|Early Recovery||R-1||R4 Governance||Number and Percentage of public sector employees (male/female) unavailable because of crisis by gender/grade or post||
Number of public sector employees is one of crucial proxy indicators to the functioning of government in post crisis setting. Public sector employees may be unavailable because they or their families are directly affected by mortality or injury because of the crisis. They may also not be at work because their workplace building has been damaged or destroyed, because they cannot use transport networks to access their workplace, or because insecurity does not permit travel to work.
|Early Recovery||R-13||R2 Basic Infrastructure Restoration||Number and Percentage of population with access to basic community infrastructure not covered by other sectors or clusters, e.g. police stations, town halls, administrative buildings. Schools (if not covered by Edu), playgrounds, parks||
The types of basic community infrastructure that is covered by the Early Recovery cluster will be decided in-country by the relevant cluster coordinators. The accessibility of ER structures must then be estimated: access in disasters can be limited by the damage or destruction of a structure; by damage or destruction of the transport networks servicing the structure; or by insecurity, for example.
|Early Recovery||R-16||R1 Economic Recovery and Livelihoods||Number and Percentage of affected population with no access to any formal or informal financial service||
This indicator must first assess the type of financial services that were available to a population pre-crisis. These can include, for example, banks, phones, family or community borrowing and trade.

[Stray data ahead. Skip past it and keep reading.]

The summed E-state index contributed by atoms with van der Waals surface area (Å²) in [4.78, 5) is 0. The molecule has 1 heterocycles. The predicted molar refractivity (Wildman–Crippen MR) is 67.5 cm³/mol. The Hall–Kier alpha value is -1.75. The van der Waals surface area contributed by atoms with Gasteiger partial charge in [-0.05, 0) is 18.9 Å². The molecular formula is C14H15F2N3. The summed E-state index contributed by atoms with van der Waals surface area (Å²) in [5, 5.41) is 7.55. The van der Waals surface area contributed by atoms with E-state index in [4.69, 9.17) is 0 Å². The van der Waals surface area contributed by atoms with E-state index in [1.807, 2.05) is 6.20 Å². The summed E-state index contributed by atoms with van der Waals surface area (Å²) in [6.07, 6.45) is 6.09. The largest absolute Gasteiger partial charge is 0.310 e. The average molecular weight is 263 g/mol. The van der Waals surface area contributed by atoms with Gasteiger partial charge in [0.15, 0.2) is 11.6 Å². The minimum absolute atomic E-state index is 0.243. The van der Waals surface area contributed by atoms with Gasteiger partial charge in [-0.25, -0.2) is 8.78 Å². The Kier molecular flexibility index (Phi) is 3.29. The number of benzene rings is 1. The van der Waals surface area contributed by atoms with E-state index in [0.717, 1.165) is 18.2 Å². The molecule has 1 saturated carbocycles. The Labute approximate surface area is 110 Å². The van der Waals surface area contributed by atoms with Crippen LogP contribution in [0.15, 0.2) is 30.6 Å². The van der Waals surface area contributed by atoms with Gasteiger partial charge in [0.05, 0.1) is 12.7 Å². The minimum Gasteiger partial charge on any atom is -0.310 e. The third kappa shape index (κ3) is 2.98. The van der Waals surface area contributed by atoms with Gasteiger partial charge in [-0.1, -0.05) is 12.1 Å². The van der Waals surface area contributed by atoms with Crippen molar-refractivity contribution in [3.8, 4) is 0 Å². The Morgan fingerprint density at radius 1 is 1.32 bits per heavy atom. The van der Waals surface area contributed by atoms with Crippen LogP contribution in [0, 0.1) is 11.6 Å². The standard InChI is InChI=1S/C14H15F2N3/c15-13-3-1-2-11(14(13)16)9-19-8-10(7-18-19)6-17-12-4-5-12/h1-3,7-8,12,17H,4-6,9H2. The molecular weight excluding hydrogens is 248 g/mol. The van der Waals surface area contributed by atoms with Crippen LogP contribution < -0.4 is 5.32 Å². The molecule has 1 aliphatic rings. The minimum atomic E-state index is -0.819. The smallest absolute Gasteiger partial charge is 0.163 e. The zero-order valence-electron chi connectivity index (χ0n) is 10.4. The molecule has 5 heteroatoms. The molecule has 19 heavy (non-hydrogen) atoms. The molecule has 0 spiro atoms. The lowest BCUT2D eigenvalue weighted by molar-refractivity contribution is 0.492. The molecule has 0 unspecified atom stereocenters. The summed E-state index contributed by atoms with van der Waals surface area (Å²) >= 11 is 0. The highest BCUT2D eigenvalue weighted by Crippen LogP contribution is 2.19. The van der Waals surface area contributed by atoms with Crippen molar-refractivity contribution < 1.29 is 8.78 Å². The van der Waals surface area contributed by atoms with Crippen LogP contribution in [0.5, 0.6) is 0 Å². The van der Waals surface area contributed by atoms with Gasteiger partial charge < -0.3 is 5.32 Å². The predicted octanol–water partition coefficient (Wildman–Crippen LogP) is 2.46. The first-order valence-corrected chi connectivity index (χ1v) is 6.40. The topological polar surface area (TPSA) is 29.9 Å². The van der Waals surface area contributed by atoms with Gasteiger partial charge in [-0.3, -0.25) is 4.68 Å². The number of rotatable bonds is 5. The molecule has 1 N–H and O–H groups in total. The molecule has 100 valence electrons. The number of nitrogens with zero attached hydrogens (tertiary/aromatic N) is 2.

|Early Recovery||R-17||R3 Capacity Building||Number and percentage of micro enterprise owners in affected areas recieved skills training||
Micro enterprise owners can be identified as people who own, operate and staff their own small and very small businesses. If these enterprises are affected by disaster, the owners may benefit from skilling up in related or new trades
|Early Recovery||R-18||R3 Capacity Building||Number and percentage of CBO leaders in affected areas trained in disaster risk reduction and planning||
Community based organisation leaders can be defined as people who initiate adn manage community groups that benefit people in the community or neighbourhood. If these CBOs are either affected by disaster, or are contributing to humnaitarian response, then the leaders may benefit from skilling up.
|Early Recovery||R-5||R1 Economic Recovery and Livelihoods||Number and Percentage of households in need of income support||
Households that are commonly in need of income support include those with no or very low income sources, female- or child- headed households and internally displaced people.
|Early Recovery||R-7||R1 Economic Recovery and Livelihoods||Number and Percentage of households with no livelihood assets||
After an emergency, the livelihood assets of a household may be damaged, destroyed or killed (in the case of livestock). The kinds of assets affected, and the kinds of support the affected households need, will be different in different contexts.
|Early Recovery||R-8||R1 Economic Recovery and Livelihoods||Percentage of economically active workforce that is employed on: a) a short term/ temporary basis; and b) a long term/ permanent basis||
"Employment" is defined broadly here as work that is paid, either formally or informally. It can allow households to be self sufficient and further, can allow them to build their resilience in the face of disasters. Long term work increases these positives.
|Early Recovery||R-9||R2 Basic Infrastructure Restoration||Number and Percentage of population directly affected by problematic rubble/debris||
"Debris or rubble" is the material from the damage or destruction that results from some disasters. It includes wreckage from everything that could possibly be destroyed or damaged, as well as materials brought in by a catastrophic event. "Problematic" refers to situations where such debris causes immediate physical and psychological barriers for emergency relief and recovery activities.